Ahh, one of the many joys of going on holiday is the opportunity to read lots (and lots, or even just a little.) And there's also the pre-holiday pleasure of choosing which book(s) to pop in your bag. Obviously this does depend somewhat on the type of holiday you're on; trekking in the Himalayas, for instance, might not leave a lot of time for putting your feet up and enjoying a spot of book-delving but a week or so by the beach definitely lends itself to reading, and reading some more. Bliss. So prepare for several book reviews in quick succession since I managed to read three books in the nine days we were away - I was
cooking reading on gas. Of course it helps that hubby and I are so competitive and we're eager to see who can read the most books this year; I'm currently winning with number 15 on the go right now, versus his number 12 (childish, much?)
Anyway, let's get on with the show. Here's book number 12 - The Great Indoors by Sabine Durrant.
When we go on holiday (although that makes it sound like we go on holiday a lot, and we don't) I trawl through my unread book case (non-cosy) and specifically pull out books that have been in there for a long time so that I'm forced to read them rather than letting them sit on the shelves for another month, year, decade. I also try to choose books that I might not mind leaving behind (I like to keep books for the most part, don't ask me why, it's just one of my [many] foibles) to make room in the suitcase for a souvenir or two. Hence, this book was chosen. I know I've read another by this author which must be why this one got picked up in a charity shop (pencilled price inside gives the game away) and given shelf-space.
The main character is Martha, a single 30-something who has furniture instead of children and an antiques shop in lieu of any sort of personal life. Her life seems ordered and just as she wants it to be, but all is upset when her stepfather dies. Firstly she is entrusted to home or rehome his cat, which brings a possible romantic lead character into her life (a children's party magician with two offspring and a wife who has gone off to India to 'find herself'); secondly, she finds a bag of her old letters and memorabilia when sorting through her stepfather's belongings. This starts her off on a mission to reconnect with people from her past - school friends, other friends, work colleagues, ex-boyfriends and lovers. She even goes so far as to get back together with one of her exes, but I won't spoil the fun by telling you how that pans out.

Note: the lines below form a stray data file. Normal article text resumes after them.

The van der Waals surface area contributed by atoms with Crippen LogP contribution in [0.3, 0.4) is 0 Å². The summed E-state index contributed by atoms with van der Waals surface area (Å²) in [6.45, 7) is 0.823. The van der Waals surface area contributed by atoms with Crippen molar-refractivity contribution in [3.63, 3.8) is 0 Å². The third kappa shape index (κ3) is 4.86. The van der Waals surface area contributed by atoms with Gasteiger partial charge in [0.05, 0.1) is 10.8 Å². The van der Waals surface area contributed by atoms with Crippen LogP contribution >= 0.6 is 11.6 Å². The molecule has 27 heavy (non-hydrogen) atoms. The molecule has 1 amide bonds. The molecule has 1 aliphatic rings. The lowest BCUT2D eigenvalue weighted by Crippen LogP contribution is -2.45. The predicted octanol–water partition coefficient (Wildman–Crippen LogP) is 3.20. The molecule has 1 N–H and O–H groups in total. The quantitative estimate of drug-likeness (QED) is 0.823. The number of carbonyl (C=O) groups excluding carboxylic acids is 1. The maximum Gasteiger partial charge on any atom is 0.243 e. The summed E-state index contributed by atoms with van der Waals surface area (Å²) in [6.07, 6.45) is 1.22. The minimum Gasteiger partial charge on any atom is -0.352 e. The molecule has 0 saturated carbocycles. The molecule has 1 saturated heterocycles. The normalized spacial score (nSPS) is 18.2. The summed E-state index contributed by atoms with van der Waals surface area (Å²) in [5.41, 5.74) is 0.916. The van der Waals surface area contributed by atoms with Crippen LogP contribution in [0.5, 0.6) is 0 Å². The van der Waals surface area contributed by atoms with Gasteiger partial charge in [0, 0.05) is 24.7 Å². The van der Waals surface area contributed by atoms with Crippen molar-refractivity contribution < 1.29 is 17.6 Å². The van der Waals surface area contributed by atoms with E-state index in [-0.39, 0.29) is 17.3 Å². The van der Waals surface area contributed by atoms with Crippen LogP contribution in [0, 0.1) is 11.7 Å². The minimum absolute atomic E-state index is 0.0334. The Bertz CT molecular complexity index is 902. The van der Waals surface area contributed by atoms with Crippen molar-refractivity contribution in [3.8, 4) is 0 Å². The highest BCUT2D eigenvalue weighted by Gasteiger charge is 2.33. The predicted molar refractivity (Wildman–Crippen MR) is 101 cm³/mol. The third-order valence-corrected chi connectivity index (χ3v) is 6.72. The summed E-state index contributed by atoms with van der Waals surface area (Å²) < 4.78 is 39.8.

I enjoyed this book; I'm not going to say I absolutely loved it, but as a holiday read it was great. I wasn't expecting it to, but the story and characters interested me and I looked forward to having a few moments (or longer) here and there to get back into their lives to see what was going to happen next. It was a little slow to start, but well worth persevering through the initial pages. However, I found the ending very disappointing and unsatisfying; the story ended very suddenly, almost as if the author had completely run out of steam and/or ideas and just needed to wrap it up there and then.
So, if you see this book in a charity shop and you're looking for something fairly easy, but not too 'chick-litty' to read, it might be worth parting with a couple of coins for it.